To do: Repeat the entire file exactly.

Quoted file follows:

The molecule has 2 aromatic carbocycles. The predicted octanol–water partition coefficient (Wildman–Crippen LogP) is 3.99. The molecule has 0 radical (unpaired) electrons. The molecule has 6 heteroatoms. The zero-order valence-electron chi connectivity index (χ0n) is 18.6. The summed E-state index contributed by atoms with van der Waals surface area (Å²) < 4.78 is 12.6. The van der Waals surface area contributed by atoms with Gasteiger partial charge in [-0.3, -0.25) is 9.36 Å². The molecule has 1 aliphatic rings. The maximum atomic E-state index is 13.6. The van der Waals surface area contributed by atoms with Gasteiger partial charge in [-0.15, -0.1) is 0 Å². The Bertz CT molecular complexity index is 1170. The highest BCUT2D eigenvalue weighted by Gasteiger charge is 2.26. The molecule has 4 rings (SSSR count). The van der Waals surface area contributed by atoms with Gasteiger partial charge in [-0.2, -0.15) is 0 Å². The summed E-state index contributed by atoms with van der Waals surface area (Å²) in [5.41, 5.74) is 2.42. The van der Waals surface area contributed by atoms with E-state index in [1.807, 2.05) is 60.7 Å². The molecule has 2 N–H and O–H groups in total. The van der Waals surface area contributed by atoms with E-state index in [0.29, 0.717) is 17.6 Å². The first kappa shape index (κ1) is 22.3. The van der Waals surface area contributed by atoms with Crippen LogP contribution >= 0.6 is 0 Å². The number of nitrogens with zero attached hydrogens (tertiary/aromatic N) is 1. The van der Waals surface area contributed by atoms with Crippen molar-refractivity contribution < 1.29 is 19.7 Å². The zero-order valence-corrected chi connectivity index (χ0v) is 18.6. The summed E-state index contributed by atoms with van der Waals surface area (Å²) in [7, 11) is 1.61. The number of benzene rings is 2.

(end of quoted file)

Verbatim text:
The molecule has 2 aromatic carbocycles. The predicted octanol–water partition coefficient (Wildman–Crippen LogP) is 3.99. The molecule has 0 radical (unpaired) electrons. The molecule has 6 heteroatoms. The zero-order valence-electron chi connectivity index (χ0n) is 18.6. The summed E-state index contributed by atoms with van der Waals surface area (Å²) < 4.78 is 12.6. The van der Waals surface area contributed by atoms with Gasteiger partial charge in [-0.3, -0.25) is 9.36 Å². The molecule has 1 aliphatic rings. The maximum atomic E-state index is 13.6. The van der Waals surface area contributed by atoms with Gasteiger partial charge in [-0.15, -0.1) is 0 Å². The Bertz CT molecular complexity index is 1170. The highest BCUT2D eigenvalue weighted by Gasteiger charge is 2.26. The molecule has 4 rings (SSSR count). The van der Waals surface area contributed by atoms with Gasteiger partial charge in [-0.2, -0.15) is 0 Å². The summed E-state index contributed by atoms with van der Waals surface area (Å²) in [5.41, 5.74) is 2.42. The van der Waals surface area contributed by atoms with E-state index in [1.807, 2.05) is 60.7 Å². The molecule has 2 N–H and O–H groups in total. The van der Waals surface area contributed by atoms with E-state index in [0.29, 0.717) is 17.6 Å². The first kappa shape index (κ1) is 22.3. The van der Waals surface area contributed by atoms with Crippen LogP contribution >= 0.6 is 0 Å². The number of nitrogens with zero attached hydrogens (tertiary/aromatic N) is 1. The van der Waals surface area contributed by atoms with Crippen molar-refractivity contribution < 1.29 is 19.7 Å². The zero-order valence-corrected chi connectivity index (χ0v) is 18.6. The summed E-state index contributed by atoms with van der Waals surface area (Å²) in [7, 11) is 1.61. The number of benzene rings is 2.